Young girls who’ve been hoping to see more female superheroes must be very happy with the CW’s Stargirl television series. The titular heroine is a teenager named Courtney Whitmore, who is uprooted from her home in California and plopped down in Nebraska.
As Whitmore struggles to come to terms with this move, she finds an old Starman costume with a staff of power in a trunk and tries it on. The suit had been carefully guarded by Whitmore’s stepdad after the original Starman’s death. The stepdad, Pat Dugan, had been sidekick to Starman, known as Stripesy. As her Stargirl persona emerges, Courtney leads two lives: one as a high school student and the other as a powerful crimefighter and leader of the newly formed Justice Society of America.
Start With a Rebellious Teen
The storylines throughout the television series, overseen by executive producer, Geoff Johns, are fresh and entertaining, but how do they compare with the original comics? Start by taking a closer look at the Stargirl character. In the DC comics, Whitmore is a bit rebellious with a strong ethos that sometimes leads to impulsive decisions and the resulting consequences. As far as her character traits go, the television Courtney and the comic book Courtney are pretty similar.
Compare the Origin Stories
The beginning scenes of the story have some differences, however. In the comic book series, Courtney starts out as the Star-Spangled Kid and teams up with her stepdad, otherwise known as S.T.R.I.P.E.. They gradually gain attention from better-known superheroes, such as Captain Marvel and Starman. Stargirl gains attention from the Justice Society of American and is allowed to join as a junior member. Eventually, Starman decides to pass his Cosmic Staff to Courtney, and at this point, she becomes Stargirl.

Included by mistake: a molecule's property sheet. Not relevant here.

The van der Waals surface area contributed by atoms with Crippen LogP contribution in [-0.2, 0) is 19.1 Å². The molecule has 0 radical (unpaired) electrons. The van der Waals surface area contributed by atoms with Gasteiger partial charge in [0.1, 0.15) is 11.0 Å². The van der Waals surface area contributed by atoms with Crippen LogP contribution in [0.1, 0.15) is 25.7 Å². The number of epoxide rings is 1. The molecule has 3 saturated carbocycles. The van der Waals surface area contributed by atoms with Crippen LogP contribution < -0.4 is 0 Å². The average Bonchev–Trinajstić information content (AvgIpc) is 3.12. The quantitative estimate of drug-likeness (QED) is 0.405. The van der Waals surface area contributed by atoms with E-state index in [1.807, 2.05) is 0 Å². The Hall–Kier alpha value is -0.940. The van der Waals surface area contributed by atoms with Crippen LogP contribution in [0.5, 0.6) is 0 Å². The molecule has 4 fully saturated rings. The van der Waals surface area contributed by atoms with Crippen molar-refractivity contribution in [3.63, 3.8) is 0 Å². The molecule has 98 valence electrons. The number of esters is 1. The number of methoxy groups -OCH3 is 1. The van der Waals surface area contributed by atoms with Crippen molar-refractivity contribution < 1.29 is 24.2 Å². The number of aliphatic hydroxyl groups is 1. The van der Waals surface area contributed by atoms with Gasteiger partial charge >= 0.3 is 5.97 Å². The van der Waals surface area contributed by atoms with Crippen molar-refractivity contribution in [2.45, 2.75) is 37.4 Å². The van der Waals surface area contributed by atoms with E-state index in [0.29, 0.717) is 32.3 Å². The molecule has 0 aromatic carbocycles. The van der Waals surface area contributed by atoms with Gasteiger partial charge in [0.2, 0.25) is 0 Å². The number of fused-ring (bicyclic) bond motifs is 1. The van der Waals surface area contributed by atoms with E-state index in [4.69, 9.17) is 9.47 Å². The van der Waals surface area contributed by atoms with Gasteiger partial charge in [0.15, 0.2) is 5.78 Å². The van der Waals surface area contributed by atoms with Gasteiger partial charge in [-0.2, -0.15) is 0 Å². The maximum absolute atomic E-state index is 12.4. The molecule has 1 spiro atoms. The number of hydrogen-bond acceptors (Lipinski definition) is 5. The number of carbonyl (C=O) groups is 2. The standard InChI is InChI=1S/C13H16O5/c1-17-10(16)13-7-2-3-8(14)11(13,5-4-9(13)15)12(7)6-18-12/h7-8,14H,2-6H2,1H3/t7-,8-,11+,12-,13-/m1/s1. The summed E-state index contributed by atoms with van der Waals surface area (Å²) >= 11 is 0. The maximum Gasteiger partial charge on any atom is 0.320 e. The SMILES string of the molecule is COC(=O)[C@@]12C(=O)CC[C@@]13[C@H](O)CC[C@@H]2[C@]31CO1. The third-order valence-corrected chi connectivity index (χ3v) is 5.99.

Understand the Family Dynamic
In both the television series and the comic book, Courtney Whitmore has already honed her talents in gymnastics, so when she first faces off against criminals at a school dance, she is confident in her movements but surprised by her speed and strength. In the show and in the comic book, Courtney is challenged by the duality of her life and the changes brought about by the move to Nebraska and the change in her family situation.
Introduce Friends and Villains
In the television series, Stargirl is joined by Wildcat, known as Yolanda Montez; Doctor Mid-Nite, known as Beth Chapel; and Hourman, known as Rick Tyler. Brainwave, or Dr. Henry King, is one of the most powerful villains Stargirl faces. Other villains from the comics who appear in the television show include Icicle and the Dragon King.
While there are several differences, the television story stays pretty true to the characters and struggles introduced in the comic book. Young girls looking for female superheroes will enjoy CW’s Stargirl and may be drawn to the comic book for more adventure.